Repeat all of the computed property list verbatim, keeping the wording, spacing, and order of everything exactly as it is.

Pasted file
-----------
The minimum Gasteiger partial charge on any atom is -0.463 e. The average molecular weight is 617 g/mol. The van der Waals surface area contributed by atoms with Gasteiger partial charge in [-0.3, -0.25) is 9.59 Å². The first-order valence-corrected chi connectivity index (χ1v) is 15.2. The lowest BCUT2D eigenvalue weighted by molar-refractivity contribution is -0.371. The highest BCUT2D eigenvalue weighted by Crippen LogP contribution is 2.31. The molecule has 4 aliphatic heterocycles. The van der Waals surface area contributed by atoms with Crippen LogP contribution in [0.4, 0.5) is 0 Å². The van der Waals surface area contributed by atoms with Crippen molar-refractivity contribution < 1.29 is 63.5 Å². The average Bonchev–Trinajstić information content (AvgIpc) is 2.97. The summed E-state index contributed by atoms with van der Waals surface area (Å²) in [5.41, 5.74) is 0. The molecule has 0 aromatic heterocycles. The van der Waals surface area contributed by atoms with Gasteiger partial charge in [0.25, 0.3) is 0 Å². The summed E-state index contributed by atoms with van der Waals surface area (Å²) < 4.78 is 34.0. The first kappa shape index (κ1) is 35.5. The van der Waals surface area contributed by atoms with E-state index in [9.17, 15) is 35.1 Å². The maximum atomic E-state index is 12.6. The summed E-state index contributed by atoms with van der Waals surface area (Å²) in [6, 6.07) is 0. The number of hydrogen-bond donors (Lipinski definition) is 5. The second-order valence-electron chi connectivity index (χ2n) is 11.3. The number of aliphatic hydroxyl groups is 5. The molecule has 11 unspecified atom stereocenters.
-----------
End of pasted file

The minimum Gasteiger partial charge on any atom is -0.463 e. The average molecular weight is 617 g/mol. The van der Waals surface area contributed by atoms with Gasteiger partial charge in [-0.3, -0.25) is 9.59 Å². The first-order valence-corrected chi connectivity index (χ1v) is 15.2. The lowest BCUT2D eigenvalue weighted by molar-refractivity contribution is -0.371. The highest BCUT2D eigenvalue weighted by Crippen LogP contribution is 2.31. The molecule has 4 aliphatic heterocycles. The van der Waals surface area contributed by atoms with Crippen LogP contribution in [0.4, 0.5) is 0 Å². The van der Waals surface area contributed by atoms with Crippen molar-refractivity contribution < 1.29 is 63.5 Å². The average Bonchev–Trinajstić information content (AvgIpc) is 2.97. The summed E-state index contributed by atoms with van der Waals surface area (Å²) in [5.41, 5.74) is 0. The molecule has 0 aromatic heterocycles. The van der Waals surface area contributed by atoms with Gasteiger partial charge in [0.25, 0.3) is 0 Å². The summed E-state index contributed by atoms with van der Waals surface area (Å²) < 4.78 is 34.0. The first kappa shape index (κ1) is 35.5. The van der Waals surface area contributed by atoms with E-state index in [9.17, 15) is 35.1 Å². The maximum atomic E-state index is 12.6. The summed E-state index contributed by atoms with van der Waals surface area (Å²) in [6, 6.07) is 0. The number of hydrogen-bond donors (Lipinski definition) is 5. The second-order valence-electron chi connectivity index (χ2n) is 11.3. The number of aliphatic hydroxyl groups is 5. The molecule has 11 unspecified atom stereocenters.